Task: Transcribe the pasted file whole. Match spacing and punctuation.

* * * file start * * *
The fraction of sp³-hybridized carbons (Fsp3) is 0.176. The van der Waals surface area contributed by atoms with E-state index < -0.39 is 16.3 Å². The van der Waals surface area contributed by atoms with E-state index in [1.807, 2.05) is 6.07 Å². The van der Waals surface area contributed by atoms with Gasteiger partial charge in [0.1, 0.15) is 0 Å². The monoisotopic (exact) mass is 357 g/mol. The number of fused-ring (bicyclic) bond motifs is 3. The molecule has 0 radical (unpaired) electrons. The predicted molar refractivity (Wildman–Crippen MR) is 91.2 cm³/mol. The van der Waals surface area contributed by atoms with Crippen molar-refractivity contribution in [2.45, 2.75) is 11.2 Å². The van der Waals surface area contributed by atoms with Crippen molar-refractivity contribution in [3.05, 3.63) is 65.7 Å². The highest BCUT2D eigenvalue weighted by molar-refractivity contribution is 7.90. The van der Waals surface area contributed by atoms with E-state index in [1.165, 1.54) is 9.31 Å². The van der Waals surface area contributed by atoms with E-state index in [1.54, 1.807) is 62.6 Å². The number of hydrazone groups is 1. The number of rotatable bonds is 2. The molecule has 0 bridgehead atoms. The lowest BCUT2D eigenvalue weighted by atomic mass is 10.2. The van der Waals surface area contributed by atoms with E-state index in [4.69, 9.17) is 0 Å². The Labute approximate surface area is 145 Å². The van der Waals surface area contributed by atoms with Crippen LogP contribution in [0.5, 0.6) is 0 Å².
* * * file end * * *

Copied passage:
The fraction of sp³-hybridized carbons (Fsp3) is 0.176. The van der Waals surface area contributed by atoms with E-state index < -0.39 is 16.3 Å². The van der Waals surface area contributed by atoms with E-state index in [1.807, 2.05) is 6.07 Å². The van der Waals surface area contributed by atoms with Gasteiger partial charge in [0.1, 0.15) is 0 Å². The monoisotopic (exact) mass is 357 g/mol. The number of fused-ring (bicyclic) bond motifs is 3. The molecule has 0 radical (unpaired) electrons. The predicted molar refractivity (Wildman–Crippen MR) is 91.2 cm³/mol. The van der Waals surface area contributed by atoms with Crippen molar-refractivity contribution in [2.45, 2.75) is 11.2 Å². The van der Waals surface area contributed by atoms with Crippen molar-refractivity contribution in [3.05, 3.63) is 65.7 Å². The highest BCUT2D eigenvalue weighted by molar-refractivity contribution is 7.90. The van der Waals surface area contributed by atoms with E-state index in [1.165, 1.54) is 9.31 Å². The van der Waals surface area contributed by atoms with E-state index in [1.54, 1.807) is 62.6 Å². The number of hydrazone groups is 1. The number of rotatable bonds is 2. The molecule has 0 bridgehead atoms. The lowest BCUT2D eigenvalue weighted by atomic mass is 10.2. The van der Waals surface area contributed by atoms with E-state index in [4.69, 9.17) is 0 Å². The Labute approximate surface area is 145 Å². The van der Waals surface area contributed by atoms with Crippen LogP contribution in [0.5, 0.6) is 0 Å².